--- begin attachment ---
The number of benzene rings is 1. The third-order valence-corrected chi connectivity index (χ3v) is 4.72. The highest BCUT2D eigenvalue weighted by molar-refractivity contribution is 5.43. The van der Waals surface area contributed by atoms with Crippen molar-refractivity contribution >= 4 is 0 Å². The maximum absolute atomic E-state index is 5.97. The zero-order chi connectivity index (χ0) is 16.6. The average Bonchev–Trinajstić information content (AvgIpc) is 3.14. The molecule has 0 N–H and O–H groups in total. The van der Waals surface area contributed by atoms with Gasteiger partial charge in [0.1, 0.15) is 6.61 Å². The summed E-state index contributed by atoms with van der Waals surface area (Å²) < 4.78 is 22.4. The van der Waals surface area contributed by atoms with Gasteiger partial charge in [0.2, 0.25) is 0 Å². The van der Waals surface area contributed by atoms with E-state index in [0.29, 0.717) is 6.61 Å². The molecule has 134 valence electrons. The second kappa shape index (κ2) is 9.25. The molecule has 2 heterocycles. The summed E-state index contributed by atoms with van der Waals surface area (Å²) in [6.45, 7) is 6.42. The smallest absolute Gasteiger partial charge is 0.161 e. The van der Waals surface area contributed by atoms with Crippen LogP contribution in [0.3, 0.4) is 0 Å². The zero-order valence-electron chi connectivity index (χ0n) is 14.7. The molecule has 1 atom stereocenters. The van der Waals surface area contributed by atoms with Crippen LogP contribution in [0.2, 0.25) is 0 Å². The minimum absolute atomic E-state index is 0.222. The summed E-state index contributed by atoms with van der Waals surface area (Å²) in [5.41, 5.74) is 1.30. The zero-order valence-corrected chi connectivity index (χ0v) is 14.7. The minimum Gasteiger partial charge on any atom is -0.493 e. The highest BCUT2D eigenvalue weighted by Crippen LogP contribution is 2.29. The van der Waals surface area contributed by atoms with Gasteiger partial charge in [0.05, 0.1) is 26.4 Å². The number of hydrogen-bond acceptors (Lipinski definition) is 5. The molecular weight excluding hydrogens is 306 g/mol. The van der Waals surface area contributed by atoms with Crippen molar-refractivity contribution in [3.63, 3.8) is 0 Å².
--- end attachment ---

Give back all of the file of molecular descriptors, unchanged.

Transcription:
The number of benzene rings is 1. The third-order valence-corrected chi connectivity index (χ3v) is 4.72. The highest BCUT2D eigenvalue weighted by molar-refractivity contribution is 5.43. The van der Waals surface area contributed by atoms with Crippen molar-refractivity contribution >= 4 is 0 Å². The maximum absolute atomic E-state index is 5.97. The zero-order chi connectivity index (χ0) is 16.6. The average Bonchev–Trinajstić information content (AvgIpc) is 3.14. The molecule has 0 N–H and O–H groups in total. The van der Waals surface area contributed by atoms with Gasteiger partial charge in [0.1, 0.15) is 6.61 Å². The summed E-state index contributed by atoms with van der Waals surface area (Å²) < 4.78 is 22.4. The van der Waals surface area contributed by atoms with Gasteiger partial charge in [0.2, 0.25) is 0 Å². The van der Waals surface area contributed by atoms with E-state index in [0.29, 0.717) is 6.61 Å². The molecule has 134 valence electrons. The second kappa shape index (κ2) is 9.25. The molecule has 2 heterocycles. The summed E-state index contributed by atoms with van der Waals surface area (Å²) in [6.45, 7) is 6.42. The smallest absolute Gasteiger partial charge is 0.161 e. The van der Waals surface area contributed by atoms with Crippen LogP contribution in [0.3, 0.4) is 0 Å². The zero-order valence-electron chi connectivity index (χ0n) is 14.7. The molecule has 1 atom stereocenters. The van der Waals surface area contributed by atoms with Crippen LogP contribution in [0.2, 0.25) is 0 Å². The minimum absolute atomic E-state index is 0.222. The summed E-state index contributed by atoms with van der Waals surface area (Å²) in [5.41, 5.74) is 1.30. The zero-order valence-corrected chi connectivity index (χ0v) is 14.7. The minimum Gasteiger partial charge on any atom is -0.493 e. The highest BCUT2D eigenvalue weighted by Crippen LogP contribution is 2.29. The van der Waals surface area contributed by atoms with Gasteiger partial charge in [0.05, 0.1) is 26.4 Å². The number of hydrogen-bond acceptors (Lipinski definition) is 5. The molecular weight excluding hydrogens is 306 g/mol. The van der Waals surface area contributed by atoms with Crippen molar-refractivity contribution in [3.63, 3.8) is 0 Å².